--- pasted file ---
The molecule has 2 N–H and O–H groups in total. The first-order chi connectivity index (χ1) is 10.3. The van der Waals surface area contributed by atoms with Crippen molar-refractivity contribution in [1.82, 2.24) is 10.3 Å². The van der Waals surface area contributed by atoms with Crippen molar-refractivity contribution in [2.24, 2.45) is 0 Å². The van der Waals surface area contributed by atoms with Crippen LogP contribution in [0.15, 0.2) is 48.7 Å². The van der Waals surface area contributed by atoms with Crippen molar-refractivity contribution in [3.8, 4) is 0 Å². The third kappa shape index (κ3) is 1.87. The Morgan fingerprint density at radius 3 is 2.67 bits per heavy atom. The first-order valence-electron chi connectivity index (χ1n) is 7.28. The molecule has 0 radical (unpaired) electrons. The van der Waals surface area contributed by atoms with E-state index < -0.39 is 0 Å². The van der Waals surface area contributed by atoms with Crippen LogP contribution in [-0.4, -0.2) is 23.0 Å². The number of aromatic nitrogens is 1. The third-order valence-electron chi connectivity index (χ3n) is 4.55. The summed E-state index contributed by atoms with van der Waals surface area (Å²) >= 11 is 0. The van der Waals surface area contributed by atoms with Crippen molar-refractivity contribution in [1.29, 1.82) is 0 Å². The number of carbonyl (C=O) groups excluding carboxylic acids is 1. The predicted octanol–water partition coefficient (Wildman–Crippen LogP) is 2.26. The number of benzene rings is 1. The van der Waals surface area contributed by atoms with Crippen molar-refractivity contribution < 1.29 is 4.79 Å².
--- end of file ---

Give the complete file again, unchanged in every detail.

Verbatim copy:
The molecule has 2 N–H and O–H groups in total. The first-order chi connectivity index (χ1) is 10.3. The van der Waals surface area contributed by atoms with Crippen molar-refractivity contribution in [1.82, 2.24) is 10.3 Å². The van der Waals surface area contributed by atoms with Crippen molar-refractivity contribution in [2.24, 2.45) is 0 Å². The van der Waals surface area contributed by atoms with Crippen LogP contribution in [0.15, 0.2) is 48.7 Å². The van der Waals surface area contributed by atoms with Crippen molar-refractivity contribution in [3.8, 4) is 0 Å². The third kappa shape index (κ3) is 1.87. The Morgan fingerprint density at radius 3 is 2.67 bits per heavy atom. The first-order valence-electron chi connectivity index (χ1n) is 7.28. The molecule has 0 radical (unpaired) electrons. The van der Waals surface area contributed by atoms with E-state index < -0.39 is 0 Å². The van der Waals surface area contributed by atoms with Crippen LogP contribution in [-0.4, -0.2) is 23.0 Å². The number of aromatic nitrogens is 1. The third-order valence-electron chi connectivity index (χ3n) is 4.55. The summed E-state index contributed by atoms with van der Waals surface area (Å²) >= 11 is 0. The van der Waals surface area contributed by atoms with Crippen molar-refractivity contribution in [1.29, 1.82) is 0 Å². The number of carbonyl (C=O) groups excluding carboxylic acids is 1. The predicted octanol–water partition coefficient (Wildman–Crippen LogP) is 2.26. The number of benzene rings is 1. The van der Waals surface area contributed by atoms with Crippen molar-refractivity contribution < 1.29 is 4.79 Å².